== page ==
BWW Reviews: The MUNY's Awesome INTO THE WOODS at Forest Park

I purposely avoided the recent film version of Into the Woods because I really didn't find the previews or the stunt casting appropriate. For me, it's a work that requires an audience to use their imagination to a great extent, and movies tend to give form to those things that are much better left conjured up in your own mind. That's why my son and I absolutely loved The MUNY's current presentation of the show. Let's face it, a woodland setting created utilizing green screen technology and a few key set pieces is nowhere near as effective at conveying the atmosphere desired, especially when you already have those actual elements growing freely at the back of this marvelous outdoor stage. Stephen Sondheim (music and lyrics) and James Lapine (book) crafted a brilliant mash-up of several fairy tales and fables that is smart, funny, and, ultimately, touching. When I asked my boy what he thought of the show at the end of the night he neatly summed it up: "I thought it was awesome!" I agree wholeheartedly. Superbly cast and conceived, this is a production that's simply tailor made for The MUNY. Go see it, and take your kids with you! It may have a few moments that are a bit gruesome or adult in content, but they'll have a wonderful time, and so will you!

The plot interweaves characters from a variety of stories, including: "Little Red Riding Hood", "Jack and the Beanstalk", "Cinderella", "Rapunzel", with an original tale that centers around the efforts of a baker and his wife to break a witch's curse which has left than unable to conceive a child. And, as the first act comes to a close it appears as though things have been neatly tied up with a happy conclusion for all. But that's not the case at all, because we all know that the things we wish for in life are not always what is best for us. The message is hammered home with a subversive second act that effectively pulls the rug out from under the various conclusions that occur. That gives it a depth that it might otherwise not have had, and I'm a person that really appreciates that kind of twist.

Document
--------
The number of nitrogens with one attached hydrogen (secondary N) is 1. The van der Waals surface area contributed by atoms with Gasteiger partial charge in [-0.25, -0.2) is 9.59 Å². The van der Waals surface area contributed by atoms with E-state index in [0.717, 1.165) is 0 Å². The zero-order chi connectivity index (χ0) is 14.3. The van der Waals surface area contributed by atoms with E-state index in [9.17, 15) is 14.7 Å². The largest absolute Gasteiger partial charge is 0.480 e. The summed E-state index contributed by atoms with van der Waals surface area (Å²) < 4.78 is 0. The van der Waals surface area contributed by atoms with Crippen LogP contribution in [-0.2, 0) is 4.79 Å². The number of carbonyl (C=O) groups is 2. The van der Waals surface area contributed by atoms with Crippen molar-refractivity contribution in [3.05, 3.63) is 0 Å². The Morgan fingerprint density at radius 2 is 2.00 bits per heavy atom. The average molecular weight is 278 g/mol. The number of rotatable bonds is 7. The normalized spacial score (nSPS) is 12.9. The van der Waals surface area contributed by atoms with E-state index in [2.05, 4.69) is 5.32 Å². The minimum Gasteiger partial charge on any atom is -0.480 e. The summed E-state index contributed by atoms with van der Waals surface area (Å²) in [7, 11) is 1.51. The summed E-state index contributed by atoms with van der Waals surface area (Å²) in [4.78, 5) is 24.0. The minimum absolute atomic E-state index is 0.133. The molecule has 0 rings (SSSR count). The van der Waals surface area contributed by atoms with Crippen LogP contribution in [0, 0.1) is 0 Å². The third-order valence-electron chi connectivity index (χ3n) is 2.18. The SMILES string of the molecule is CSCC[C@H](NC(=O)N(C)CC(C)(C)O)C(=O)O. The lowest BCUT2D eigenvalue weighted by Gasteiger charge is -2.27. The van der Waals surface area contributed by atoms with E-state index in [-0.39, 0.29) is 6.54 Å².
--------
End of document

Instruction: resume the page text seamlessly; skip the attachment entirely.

Rob McClure and Erin Dilly are a great pair as the baker and his wife, and you really root for them to follow through on the witch's instructions in order to reverse the curse. Heather Headley is exceptional as the Witch, lending a powerful voice and plenty of attitude to the role. Sara Kapner nearly steals the show with her sassy performance as Little Red Riding Hood, and Jason Gotay is delightfully dim as Jack, with local favorite Zoe Vonder Haar drawing numerous laughs as his perpetually frustrated mother. Ryan Silverman (Rapunzel's Prince) and Andrew Samonsky (Cinderella's Prince and the Wolf) are amusing as the egotistic Princes, and share a terrific moment with their renditions of "Agony."

Ken Page is a perfect choice as the narrator, with his rich voice giving his expositions resonance. Elena Shaddow is a lovely Cinderella, and Jennifer Diamond (Florinda) and April Strelinger (Lucinda) are properly snotty and mean-spirited as her stepsisters. Ellen Harvey also does a nice job as her stepmother. Anna Blair does fine work in three distinctly different roles: Cinderella's ghostly mother, Red's Grandmother, and the Giant's ticked off wife. Michael McCormick pulls double duty as Cinderella's disinterested stepfather, as well as the Mysterious Man who continually pops up to aid the Baker and his wife on their quest. Gary Glasgow adds additional humor to this show with his portrayal of the steward, and Samantha Massell displays an ethereal vocal quality as Rapunzel that echoes in the cool night air. Lest we forget, Maggie Lakis gives life to Milky White, Jack's pet cow who is traded for some magic beans.

Gary Griffin's direction is outstanding, and you really get the sense that he has a genuine feel for this show and how it should be presented, making particularly good use of the revolving section of the stage. He's aided by the minimal choreography of Chris Bailey, the splendid scenic design of Michael Schweikardt, Rob Denton's atmospheric lighting, Andrea Lauer's costumes, and John Metzner's wig designs. Brad Haak's musical direction is spectacular, giving Sondheim's infectiously catchy themes, motifs, and clever tongue twisting lyrics, their just due.

The MUNY's magnificent production of Into the Woods captures the spirit and soul that Sondheim and Lapine intended, and you'll leave with the central theme stuck thoroughly in your head. And, that's actually a good thing. Don't miss this terrific presentation, which continues through July 27, 2015.

Photo Credit: Phillip Hamer

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From This Author Chris Gibson

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